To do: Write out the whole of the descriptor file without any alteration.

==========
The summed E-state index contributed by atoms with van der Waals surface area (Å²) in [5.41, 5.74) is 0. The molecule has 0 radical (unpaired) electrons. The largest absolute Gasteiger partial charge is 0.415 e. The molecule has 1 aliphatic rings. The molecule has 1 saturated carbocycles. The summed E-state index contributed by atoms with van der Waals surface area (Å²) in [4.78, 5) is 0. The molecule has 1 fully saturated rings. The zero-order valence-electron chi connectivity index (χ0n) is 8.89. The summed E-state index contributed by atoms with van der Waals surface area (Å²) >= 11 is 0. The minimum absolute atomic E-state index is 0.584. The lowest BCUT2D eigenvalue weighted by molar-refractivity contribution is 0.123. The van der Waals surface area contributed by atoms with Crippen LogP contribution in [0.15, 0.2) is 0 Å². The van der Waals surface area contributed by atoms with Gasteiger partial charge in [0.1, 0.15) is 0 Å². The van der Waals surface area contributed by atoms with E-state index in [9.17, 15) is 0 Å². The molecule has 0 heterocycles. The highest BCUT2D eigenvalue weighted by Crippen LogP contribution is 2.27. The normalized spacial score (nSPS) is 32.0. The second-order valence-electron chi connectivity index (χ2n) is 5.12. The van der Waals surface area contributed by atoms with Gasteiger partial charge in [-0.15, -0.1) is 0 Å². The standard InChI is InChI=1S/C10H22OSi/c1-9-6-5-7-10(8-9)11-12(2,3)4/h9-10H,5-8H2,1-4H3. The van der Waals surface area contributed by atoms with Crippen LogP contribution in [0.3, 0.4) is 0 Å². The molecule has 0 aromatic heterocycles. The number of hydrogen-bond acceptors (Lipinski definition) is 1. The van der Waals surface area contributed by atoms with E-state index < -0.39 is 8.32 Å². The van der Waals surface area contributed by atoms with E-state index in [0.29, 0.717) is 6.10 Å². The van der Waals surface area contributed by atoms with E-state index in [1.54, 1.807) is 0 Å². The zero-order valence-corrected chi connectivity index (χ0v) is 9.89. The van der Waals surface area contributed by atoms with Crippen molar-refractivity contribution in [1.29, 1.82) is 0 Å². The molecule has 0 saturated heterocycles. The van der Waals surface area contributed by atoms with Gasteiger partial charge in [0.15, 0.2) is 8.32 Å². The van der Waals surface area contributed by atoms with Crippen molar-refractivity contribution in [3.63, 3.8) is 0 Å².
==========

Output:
The summed E-state index contributed by atoms with van der Waals surface area (Å²) in [5.41, 5.74) is 0. The molecule has 0 radical (unpaired) electrons. The largest absolute Gasteiger partial charge is 0.415 e. The molecule has 1 aliphatic rings. The molecule has 1 saturated carbocycles. The summed E-state index contributed by atoms with van der Waals surface area (Å²) in [4.78, 5) is 0. The molecule has 1 fully saturated rings. The zero-order valence-electron chi connectivity index (χ0n) is 8.89. The summed E-state index contributed by atoms with van der Waals surface area (Å²) >= 11 is 0. The minimum absolute atomic E-state index is 0.584. The lowest BCUT2D eigenvalue weighted by molar-refractivity contribution is 0.123. The van der Waals surface area contributed by atoms with Crippen LogP contribution in [0.15, 0.2) is 0 Å². The van der Waals surface area contributed by atoms with Gasteiger partial charge in [0.1, 0.15) is 0 Å². The van der Waals surface area contributed by atoms with E-state index in [9.17, 15) is 0 Å². The molecule has 0 heterocycles. The highest BCUT2D eigenvalue weighted by Crippen LogP contribution is 2.27. The normalized spacial score (nSPS) is 32.0. The second-order valence-electron chi connectivity index (χ2n) is 5.12. The van der Waals surface area contributed by atoms with Gasteiger partial charge in [-0.15, -0.1) is 0 Å². The standard InChI is InChI=1S/C10H22OSi/c1-9-6-5-7-10(8-9)11-12(2,3)4/h9-10H,5-8H2,1-4H3. The van der Waals surface area contributed by atoms with Crippen LogP contribution in [0.3, 0.4) is 0 Å². The molecule has 0 aromatic heterocycles. The number of hydrogen-bond acceptors (Lipinski definition) is 1. The van der Waals surface area contributed by atoms with E-state index < -0.39 is 8.32 Å². The van der Waals surface area contributed by atoms with E-state index in [0.29, 0.717) is 6.10 Å². The van der Waals surface area contributed by atoms with E-state index in [1.54, 1.807) is 0 Å². The zero-order valence-corrected chi connectivity index (χ0v) is 9.89. The van der Waals surface area contributed by atoms with Crippen molar-refractivity contribution in [1.29, 1.82) is 0 Å². The molecule has 0 saturated heterocycles. The van der Waals surface area contributed by atoms with Gasteiger partial charge in [0.15, 0.2) is 8.32 Å². The van der Waals surface area contributed by atoms with Crippen molar-refractivity contribution in [3.63, 3.8) is 0 Å².